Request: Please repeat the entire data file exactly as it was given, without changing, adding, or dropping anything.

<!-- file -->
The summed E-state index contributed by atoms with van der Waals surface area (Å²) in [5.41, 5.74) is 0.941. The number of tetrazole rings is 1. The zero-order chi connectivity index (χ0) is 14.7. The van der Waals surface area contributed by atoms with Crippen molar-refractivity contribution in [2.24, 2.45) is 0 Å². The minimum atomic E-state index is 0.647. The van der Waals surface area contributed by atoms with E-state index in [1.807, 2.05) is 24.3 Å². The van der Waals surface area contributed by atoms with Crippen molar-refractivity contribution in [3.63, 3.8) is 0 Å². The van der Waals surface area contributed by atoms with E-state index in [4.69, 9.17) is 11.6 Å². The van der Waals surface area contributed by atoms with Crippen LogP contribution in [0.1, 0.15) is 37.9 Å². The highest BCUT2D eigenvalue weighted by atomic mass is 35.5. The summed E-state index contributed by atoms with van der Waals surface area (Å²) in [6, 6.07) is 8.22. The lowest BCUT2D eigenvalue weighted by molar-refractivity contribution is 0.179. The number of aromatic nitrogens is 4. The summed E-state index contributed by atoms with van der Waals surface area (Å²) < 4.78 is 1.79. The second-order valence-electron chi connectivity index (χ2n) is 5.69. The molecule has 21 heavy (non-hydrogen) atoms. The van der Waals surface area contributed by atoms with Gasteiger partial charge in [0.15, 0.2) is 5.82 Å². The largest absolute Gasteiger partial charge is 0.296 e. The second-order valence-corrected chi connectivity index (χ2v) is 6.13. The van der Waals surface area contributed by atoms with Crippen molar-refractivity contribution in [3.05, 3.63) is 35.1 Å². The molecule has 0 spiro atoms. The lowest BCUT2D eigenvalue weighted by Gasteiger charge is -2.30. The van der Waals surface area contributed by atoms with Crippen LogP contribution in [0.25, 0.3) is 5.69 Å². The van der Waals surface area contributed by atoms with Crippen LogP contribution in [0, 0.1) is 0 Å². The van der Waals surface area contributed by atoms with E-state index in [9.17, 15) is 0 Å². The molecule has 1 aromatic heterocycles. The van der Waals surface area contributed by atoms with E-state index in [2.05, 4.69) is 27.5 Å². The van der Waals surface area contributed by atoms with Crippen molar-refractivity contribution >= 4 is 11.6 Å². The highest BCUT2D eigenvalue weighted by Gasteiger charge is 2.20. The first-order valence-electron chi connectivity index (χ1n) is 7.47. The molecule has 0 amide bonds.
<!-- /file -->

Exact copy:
The summed E-state index contributed by atoms with van der Waals surface area (Å²) in [5.41, 5.74) is 0.941. The number of tetrazole rings is 1. The zero-order chi connectivity index (χ0) is 14.7. The van der Waals surface area contributed by atoms with Crippen molar-refractivity contribution in [2.24, 2.45) is 0 Å². The minimum atomic E-state index is 0.647. The van der Waals surface area contributed by atoms with E-state index in [1.807, 2.05) is 24.3 Å². The van der Waals surface area contributed by atoms with Crippen molar-refractivity contribution in [3.63, 3.8) is 0 Å². The van der Waals surface area contributed by atoms with E-state index in [4.69, 9.17) is 11.6 Å². The van der Waals surface area contributed by atoms with Crippen LogP contribution in [0.1, 0.15) is 37.9 Å². The highest BCUT2D eigenvalue weighted by atomic mass is 35.5. The summed E-state index contributed by atoms with van der Waals surface area (Å²) in [6, 6.07) is 8.22. The lowest BCUT2D eigenvalue weighted by molar-refractivity contribution is 0.179. The number of aromatic nitrogens is 4. The summed E-state index contributed by atoms with van der Waals surface area (Å²) < 4.78 is 1.79. The second-order valence-electron chi connectivity index (χ2n) is 5.69. The molecule has 21 heavy (non-hydrogen) atoms. The van der Waals surface area contributed by atoms with Gasteiger partial charge in [0.15, 0.2) is 5.82 Å². The largest absolute Gasteiger partial charge is 0.296 e. The second-order valence-corrected chi connectivity index (χ2v) is 6.13. The van der Waals surface area contributed by atoms with Crippen molar-refractivity contribution in [3.05, 3.63) is 35.1 Å². The molecule has 0 spiro atoms. The lowest BCUT2D eigenvalue weighted by Gasteiger charge is -2.30. The van der Waals surface area contributed by atoms with Crippen LogP contribution in [0.25, 0.3) is 5.69 Å². The van der Waals surface area contributed by atoms with Crippen LogP contribution in [0, 0.1) is 0 Å². The van der Waals surface area contributed by atoms with E-state index in [9.17, 15) is 0 Å². The molecule has 1 aromatic heterocycles. The van der Waals surface area contributed by atoms with E-state index in [2.05, 4.69) is 27.5 Å². The van der Waals surface area contributed by atoms with Crippen molar-refractivity contribution >= 4 is 11.6 Å². The highest BCUT2D eigenvalue weighted by Gasteiger charge is 2.20. The first-order valence-electron chi connectivity index (χ1n) is 7.47. The molecule has 0 amide bonds.